“What I am Michael is a 32 year-old, ugly, pock marked Jew fairy, and if it takes me a little while to pull myself together, and if I smoke a little grass before I get up the nerve to show my face to the world, it’s nobody’s god damned business but my own. And how are you this evening?”


Tonight I watched ‘The Boys in the Band’ on Youtube.

It’s a film, directed by William Friedkin (of ‘The Exorcist’ and ‘The French Connection’ fame) based on the play, of the same name. It was written by Mart Crowley, at his friend Natalie Wood’s house on the Hollywood Hills, as he stayed with her one summer in 1967.

It premiered off-Broadway in 1968 and ran for years. And it was quite the revolutionary play for its time. All the main characters were gay, but none of them end up serial killers, murdered or committing suicide? Say what?

It’s the story of Michael who is throwing a 32nd birthday party for his stoner friend Harald, in his New York apartment. As he waits for his guests to arrive he receives a call from an old, straight  college friend Alan, who breaks down in tears on the phone over an unexplained situation with his wife.

The guests arrive and proceed to get drunk. Alan arrives unexpectedly, causing ructions of resentment, as all the other guests have to pretend to be straight around him.  During the party, the humour takes a nasty turn, as the nine men become increasingly inebriated. The party culminates in a vicious game, where each man must call someone and tell him he loves him. Michael, believing that Alan has finally outed himself when he makes his call,  until he realises that Alan’s wife is the recipient of the call when he grabs the phone away from him. The audience never learns what Alan intended to discuss with Michael in the end.

This play was written before the Stonewall Riots in 1969 (and 25 years before Ireland decriminalised homosexuality) and it is very much a snapshot of an era. The self-hatred and self-destructive behaviour of the characters is very evident. By the time the film was made in 1970, the Riots had happened and already the film seemed date as it was rejected by the  fine young militants of the time, as being too negative a portrayal of the miserable lives of gay men.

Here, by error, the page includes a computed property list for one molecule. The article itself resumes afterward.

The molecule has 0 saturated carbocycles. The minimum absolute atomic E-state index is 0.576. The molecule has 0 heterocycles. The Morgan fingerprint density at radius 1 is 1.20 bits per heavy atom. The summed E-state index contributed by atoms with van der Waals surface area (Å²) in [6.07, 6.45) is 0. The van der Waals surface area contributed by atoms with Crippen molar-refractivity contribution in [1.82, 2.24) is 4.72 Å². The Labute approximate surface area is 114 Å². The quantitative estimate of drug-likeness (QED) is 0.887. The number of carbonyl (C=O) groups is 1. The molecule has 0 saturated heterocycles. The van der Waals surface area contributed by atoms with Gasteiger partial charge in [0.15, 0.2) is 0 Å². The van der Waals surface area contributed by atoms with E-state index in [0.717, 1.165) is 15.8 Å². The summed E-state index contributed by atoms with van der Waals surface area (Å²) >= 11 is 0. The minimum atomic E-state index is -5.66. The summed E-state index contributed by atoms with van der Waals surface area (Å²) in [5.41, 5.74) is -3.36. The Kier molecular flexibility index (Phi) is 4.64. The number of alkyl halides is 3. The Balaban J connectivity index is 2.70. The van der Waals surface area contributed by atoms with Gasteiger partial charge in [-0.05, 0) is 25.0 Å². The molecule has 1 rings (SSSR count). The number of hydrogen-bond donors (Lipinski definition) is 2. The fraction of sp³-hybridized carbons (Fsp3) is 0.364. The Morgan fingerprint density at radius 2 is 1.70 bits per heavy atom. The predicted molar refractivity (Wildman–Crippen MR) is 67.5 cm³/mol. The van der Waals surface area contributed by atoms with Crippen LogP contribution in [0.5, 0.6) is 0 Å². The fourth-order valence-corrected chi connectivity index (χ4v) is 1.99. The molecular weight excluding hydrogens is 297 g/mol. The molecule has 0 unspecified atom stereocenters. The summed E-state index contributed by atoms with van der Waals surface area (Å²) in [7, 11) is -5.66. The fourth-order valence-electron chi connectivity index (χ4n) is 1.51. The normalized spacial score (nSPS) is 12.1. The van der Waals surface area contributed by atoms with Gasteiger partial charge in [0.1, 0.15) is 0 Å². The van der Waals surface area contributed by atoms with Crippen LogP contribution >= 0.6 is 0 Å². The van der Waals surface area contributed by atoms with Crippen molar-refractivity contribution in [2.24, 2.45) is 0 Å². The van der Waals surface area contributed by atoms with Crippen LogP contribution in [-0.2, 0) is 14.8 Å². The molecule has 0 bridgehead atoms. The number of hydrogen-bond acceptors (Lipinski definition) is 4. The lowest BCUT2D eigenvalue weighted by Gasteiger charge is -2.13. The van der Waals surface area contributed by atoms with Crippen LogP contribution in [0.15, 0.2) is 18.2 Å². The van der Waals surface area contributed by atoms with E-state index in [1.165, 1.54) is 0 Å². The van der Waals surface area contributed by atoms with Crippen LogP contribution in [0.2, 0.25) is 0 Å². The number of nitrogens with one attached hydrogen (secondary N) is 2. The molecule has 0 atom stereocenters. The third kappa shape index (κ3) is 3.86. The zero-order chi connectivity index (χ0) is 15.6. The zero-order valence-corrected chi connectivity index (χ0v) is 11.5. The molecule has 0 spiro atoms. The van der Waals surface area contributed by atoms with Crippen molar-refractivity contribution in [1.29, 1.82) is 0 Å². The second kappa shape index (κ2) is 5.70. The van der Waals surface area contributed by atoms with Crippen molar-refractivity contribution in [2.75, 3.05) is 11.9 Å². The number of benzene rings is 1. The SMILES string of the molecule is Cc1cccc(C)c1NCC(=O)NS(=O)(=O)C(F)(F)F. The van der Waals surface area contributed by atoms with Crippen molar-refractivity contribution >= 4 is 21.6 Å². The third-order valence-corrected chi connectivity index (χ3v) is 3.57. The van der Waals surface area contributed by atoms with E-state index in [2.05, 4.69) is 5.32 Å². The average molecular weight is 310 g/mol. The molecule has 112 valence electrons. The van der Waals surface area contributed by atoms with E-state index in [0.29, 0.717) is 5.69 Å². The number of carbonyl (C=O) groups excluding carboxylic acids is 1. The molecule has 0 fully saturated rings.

But it still strikes a chord. These characters are living in a hostile word where they are pitied and scorned by society at best, where they face the real threat of being fired, evicted or murdered if their dirty secret gets out. Yet still they manage to form friendships with people just as messed up as they are. And none of them commits suicide or gets killed at the end – this was the inevitable fate of the few deviant characters on film up to that point.

I remember this film being in ‘Moviedome’ video shop in Limerick in 1992 – I never rented it. I knew what it was about. Well of course I did. I used to have this incredible ability to scan a newspaper and my eyes would hone in instinctively if the word ‘gay’ appeared anywhere in print. So desperate was I, for news about The Others, that I developed a primitive x-ray vision for gay references.  But being gay was a crime. In my paranoia I semi-believed that I might get arrested if I was caught with such a film. That the Garda Siochana were waiting with their truncheons behind the counters of suburban video-shops to arrest renters of deviant films.

I eventually bought a VHS videotape of the film in 2002,  while on a weekend break from Amsterdam. In a second hand record shop in Geneva of all places. By this time I was a fine young militant myself. I expected to hate it because of how the reviews has dismissed it as a piece of self-loathing crap. I loved it.

Oh it is dated and jaded for sure. But it is written so well, and each of those characters is still recognisable as versions of people that I have known. Fourteen years later I could still remember so many of the lines.

‘Now who do you have to f*** to get a drink around here?’

Leave a Reply

Fill in your details below or click an icon to log in:

WordPress.com Logo

You are commenting using your WordPress.com account. Log Out /  Change )

Twitter picture

You are commenting using your Twitter account. Log Out /  Change )

Facebook photo

You are commenting using your Facebook account. Log Out /  Change )

Connecting to %s